California county considers shutting down public health lab

Officials in Marin County, California, have proposed shutting down the county's public health laboratory, which is used to test for anthrax and other bioterrorism agents, as an attempt to cut costs.

On March 27, Larry Meredith, the director of the Marin County Department of Health and Human Services, will present the board of supervisors with a proposal to move the services of the lab to Sonoma County. The proposal, which has its critics, would leave only a pickup and drop-off point in Marin County, the Marin Independent Journal reports.

Meredith estimates that closing the lab would save approximately $300,000 a year for the county. The proposal is the latest in a series of retrenchments by the county's health department due to budget constraints. The lab tests for pandemic diseases, for the safety of food and water, and for anthrax and other bioterrorism agents.

"You can't kid anyone; in a daily, rush, or disaster situation, once-a-day service to Sonoma will not meet the same turn-around times to our citizens, particularly in disasters when infrastructure is disabled," Theresa Brown, a microbiologist at the lab, said, according to the Marin Independent Journal.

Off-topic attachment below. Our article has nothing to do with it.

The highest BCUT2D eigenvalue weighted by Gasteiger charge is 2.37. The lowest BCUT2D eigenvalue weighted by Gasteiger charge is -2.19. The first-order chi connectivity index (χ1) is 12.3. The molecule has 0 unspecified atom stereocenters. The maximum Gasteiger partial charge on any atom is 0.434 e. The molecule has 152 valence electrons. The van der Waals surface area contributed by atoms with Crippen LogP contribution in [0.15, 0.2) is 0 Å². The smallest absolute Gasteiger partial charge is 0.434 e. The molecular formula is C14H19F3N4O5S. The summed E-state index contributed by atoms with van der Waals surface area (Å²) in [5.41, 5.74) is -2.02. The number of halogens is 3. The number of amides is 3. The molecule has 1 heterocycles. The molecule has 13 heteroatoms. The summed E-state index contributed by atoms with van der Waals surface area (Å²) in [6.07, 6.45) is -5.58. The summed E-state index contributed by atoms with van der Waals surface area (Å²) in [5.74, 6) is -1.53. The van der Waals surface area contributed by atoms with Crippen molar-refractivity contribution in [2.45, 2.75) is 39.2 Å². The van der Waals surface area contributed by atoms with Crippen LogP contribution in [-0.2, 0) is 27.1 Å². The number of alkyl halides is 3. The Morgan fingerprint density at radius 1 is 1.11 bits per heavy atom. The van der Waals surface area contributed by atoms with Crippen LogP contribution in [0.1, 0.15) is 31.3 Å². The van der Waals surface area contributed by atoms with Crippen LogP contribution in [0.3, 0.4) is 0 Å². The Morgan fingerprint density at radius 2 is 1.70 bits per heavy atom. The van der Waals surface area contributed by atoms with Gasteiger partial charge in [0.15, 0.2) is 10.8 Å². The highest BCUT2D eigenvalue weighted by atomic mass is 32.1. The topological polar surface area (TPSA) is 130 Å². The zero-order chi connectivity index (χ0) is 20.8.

The plan has been criticized by members of the county's Disaster Council and Health Council.

"In the event of a pandemic or bioterrorist public health emergency our lab may be the only source of rapid pathogen identification and antibiotic sensitivity testing," John Buffum, a member of the disaster council, said, according to the Marin Independent Journal.

Officials at the Sonoma lab, which already provides lab services for two counties, said that the lab is well-equipped to handle the work necessary for Marin.